Halloween is a fun holiday favorite for many kids, but for kids with sensory issues and special needs, it could be a night filled with discomfort, anxiety, and fear. I learned over the years with Richie that it was okay to get him to try new things on Halloween, but I would never push him to go beyond his comfort level. My son has autism and with it comes many sensory-related issues. This includes changes in routines, fear of sounds, uncomfortable clothing and more. I found these tips to work well with us, hopefully, they’ll work for you too!
Use a Halloween Social Story – for first-timers or advanced trick-or-treaters, using a social story to help explain what to expect on Halloween may be very helpful. Some children with learning disabilities (like my son who has autism) are concrete thinkers and need information on what steps come next. I found this resource to be useful:Halloween Social Story.
Help your child pick a costume – At first, I printed a set of pictures of the costumes for Richie’s favorite characters that year. I placed them in front of him and asked him to choose which one he’d like to be. Most years he was interested in picking a costume, others he wasn’t as interested. Today, we’re at the point where he comes to the store with me and chooses what he wants to be.
Create a picture schedule for the event day – Halloween night or week will be very different from your usual nightly routines. There may be a character parade at school, you might attend a community event or a Halloween party in addition to Trick or Treating. Maybe your family prefers to stay at home and enjoy the show of children and adults masquerading in their creative costumes as they come to your doorstep. Whatever happens during the Halloween season, it will be different. Picture schedules are a helpful way to avoid meltdowns, anxiety or other possible issues.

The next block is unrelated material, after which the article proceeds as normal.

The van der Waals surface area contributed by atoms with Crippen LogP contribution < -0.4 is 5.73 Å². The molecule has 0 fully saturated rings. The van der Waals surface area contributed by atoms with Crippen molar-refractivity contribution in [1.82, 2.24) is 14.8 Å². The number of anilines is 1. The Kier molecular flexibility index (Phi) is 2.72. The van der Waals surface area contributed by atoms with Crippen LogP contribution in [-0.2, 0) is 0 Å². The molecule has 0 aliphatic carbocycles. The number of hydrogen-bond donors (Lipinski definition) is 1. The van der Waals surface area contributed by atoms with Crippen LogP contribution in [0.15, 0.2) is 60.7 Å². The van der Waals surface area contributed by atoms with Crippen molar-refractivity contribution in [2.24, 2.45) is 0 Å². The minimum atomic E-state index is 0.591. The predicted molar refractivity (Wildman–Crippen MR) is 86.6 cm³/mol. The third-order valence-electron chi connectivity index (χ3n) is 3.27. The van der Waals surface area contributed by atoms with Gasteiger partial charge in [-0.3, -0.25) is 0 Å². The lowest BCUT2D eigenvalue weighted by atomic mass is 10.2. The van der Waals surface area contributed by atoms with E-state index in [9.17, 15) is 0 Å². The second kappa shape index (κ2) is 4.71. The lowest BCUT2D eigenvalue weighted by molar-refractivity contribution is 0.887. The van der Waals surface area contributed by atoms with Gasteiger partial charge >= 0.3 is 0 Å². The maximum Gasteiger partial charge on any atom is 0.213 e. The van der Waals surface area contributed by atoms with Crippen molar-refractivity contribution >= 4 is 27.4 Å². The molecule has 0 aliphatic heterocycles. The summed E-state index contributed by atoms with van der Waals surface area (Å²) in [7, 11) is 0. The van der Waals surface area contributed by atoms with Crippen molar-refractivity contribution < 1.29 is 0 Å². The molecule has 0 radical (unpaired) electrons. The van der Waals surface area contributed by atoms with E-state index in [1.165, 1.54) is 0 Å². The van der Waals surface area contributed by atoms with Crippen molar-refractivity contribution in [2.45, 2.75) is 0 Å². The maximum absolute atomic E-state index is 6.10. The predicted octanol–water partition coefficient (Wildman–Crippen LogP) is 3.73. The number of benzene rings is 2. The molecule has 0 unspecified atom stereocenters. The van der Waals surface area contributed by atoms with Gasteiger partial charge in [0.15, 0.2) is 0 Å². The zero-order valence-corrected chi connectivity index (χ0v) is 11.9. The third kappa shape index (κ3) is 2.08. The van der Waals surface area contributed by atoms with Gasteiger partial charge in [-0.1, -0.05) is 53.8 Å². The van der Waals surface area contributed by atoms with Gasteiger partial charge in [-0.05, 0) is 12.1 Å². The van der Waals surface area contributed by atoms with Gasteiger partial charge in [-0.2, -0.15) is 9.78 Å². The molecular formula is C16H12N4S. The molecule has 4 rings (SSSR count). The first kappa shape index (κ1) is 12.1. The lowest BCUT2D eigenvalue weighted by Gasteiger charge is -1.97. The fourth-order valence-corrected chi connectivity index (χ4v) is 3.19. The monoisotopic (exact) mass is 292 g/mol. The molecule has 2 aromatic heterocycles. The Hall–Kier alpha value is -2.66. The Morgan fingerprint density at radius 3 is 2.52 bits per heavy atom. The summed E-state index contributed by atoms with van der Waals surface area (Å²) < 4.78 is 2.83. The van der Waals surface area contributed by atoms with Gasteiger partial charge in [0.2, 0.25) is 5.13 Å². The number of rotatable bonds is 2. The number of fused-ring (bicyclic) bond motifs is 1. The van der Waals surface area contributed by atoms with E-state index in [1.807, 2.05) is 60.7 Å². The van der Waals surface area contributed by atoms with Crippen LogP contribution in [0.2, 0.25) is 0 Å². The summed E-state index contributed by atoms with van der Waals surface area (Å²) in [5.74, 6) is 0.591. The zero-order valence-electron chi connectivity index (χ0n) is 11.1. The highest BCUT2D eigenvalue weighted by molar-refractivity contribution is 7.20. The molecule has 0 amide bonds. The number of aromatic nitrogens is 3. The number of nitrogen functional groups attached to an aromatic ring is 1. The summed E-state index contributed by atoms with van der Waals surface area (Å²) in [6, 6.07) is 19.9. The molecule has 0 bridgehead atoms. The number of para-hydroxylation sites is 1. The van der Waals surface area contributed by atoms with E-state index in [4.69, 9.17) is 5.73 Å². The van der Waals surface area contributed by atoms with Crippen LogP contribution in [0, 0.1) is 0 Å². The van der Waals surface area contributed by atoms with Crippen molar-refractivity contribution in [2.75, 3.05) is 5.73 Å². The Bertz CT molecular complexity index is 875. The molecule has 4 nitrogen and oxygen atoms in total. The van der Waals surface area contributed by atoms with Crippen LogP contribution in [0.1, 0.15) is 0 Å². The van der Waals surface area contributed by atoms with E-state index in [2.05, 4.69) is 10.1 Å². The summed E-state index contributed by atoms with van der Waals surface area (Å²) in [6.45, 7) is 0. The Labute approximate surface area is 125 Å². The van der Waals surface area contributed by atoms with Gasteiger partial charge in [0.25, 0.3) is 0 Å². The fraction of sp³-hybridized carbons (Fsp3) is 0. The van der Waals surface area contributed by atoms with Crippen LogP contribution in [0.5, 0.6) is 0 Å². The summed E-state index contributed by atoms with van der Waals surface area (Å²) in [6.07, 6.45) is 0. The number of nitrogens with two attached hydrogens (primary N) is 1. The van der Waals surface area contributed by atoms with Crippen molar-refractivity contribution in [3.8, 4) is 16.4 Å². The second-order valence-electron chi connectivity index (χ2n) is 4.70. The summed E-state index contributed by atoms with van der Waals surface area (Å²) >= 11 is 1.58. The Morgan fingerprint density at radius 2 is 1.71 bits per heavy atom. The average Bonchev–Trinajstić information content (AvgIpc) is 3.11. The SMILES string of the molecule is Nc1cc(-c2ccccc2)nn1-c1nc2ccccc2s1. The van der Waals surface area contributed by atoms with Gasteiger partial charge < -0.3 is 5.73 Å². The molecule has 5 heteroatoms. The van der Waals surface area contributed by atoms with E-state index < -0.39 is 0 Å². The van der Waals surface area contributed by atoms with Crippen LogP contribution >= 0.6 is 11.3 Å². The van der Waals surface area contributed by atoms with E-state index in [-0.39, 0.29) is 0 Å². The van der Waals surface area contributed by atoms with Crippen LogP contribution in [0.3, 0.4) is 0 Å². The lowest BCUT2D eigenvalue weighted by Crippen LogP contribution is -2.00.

Print Halloween cards - For some kids who might not be able to speak just yet, using pre-printed cards on Halloween would be great for helping them to get in on the fun, but without the anxiety of not being able to speak. It also helps to raise awareness with neighbors who may or may not know your child has a disability. I made a few printable different cards with different sizes- Click here for different printable sizes!
Use sound banks – My son is very sensitive to certain noises or sounds. A shrieking scream, a baby crying, or weird sounds may frighten him or cause an outburst. A few weeks before Halloween, consider using sound-banks to play the sounds you know might frighten or upset your child. Listening to these sounds may help with desensitizing him or her, and instead, make the sounds familiar to your child. Try to explain to your child that many people are in character for Halloween and like to act out the part they’re playing. Click here for sound bank files.
Take small steps – If it’s your first time going trick or treating, stick to your neighborhood first. Familiarity always offers our kids a sense of comfort. If after a few houses or the first one, your child wants to go home, please don’t feel discouraged. All things take practice and time. Participating in the community is no exception to this.
I like to introduce things (old and new) to Richie repeatedly. Even if the experience wasn’t a positive one the first time around. The first time I took Richie out for candy, we were home within ten minutes. The year after that, we were home in about 20 minutes. Today, he can go for an hour or two. He loves getting the candy!
Remember that having fun means something different to everyone. Maybe this year your child will prefer to enjoy watching others all dressed up from a distance. Maybe he or she just wants to hand out candy to other trick or treaters. Halloween no matter how you choose to celebrate can be a wonderful experience for your entire family. I wish you and yours a safe and Happy Halloween friends!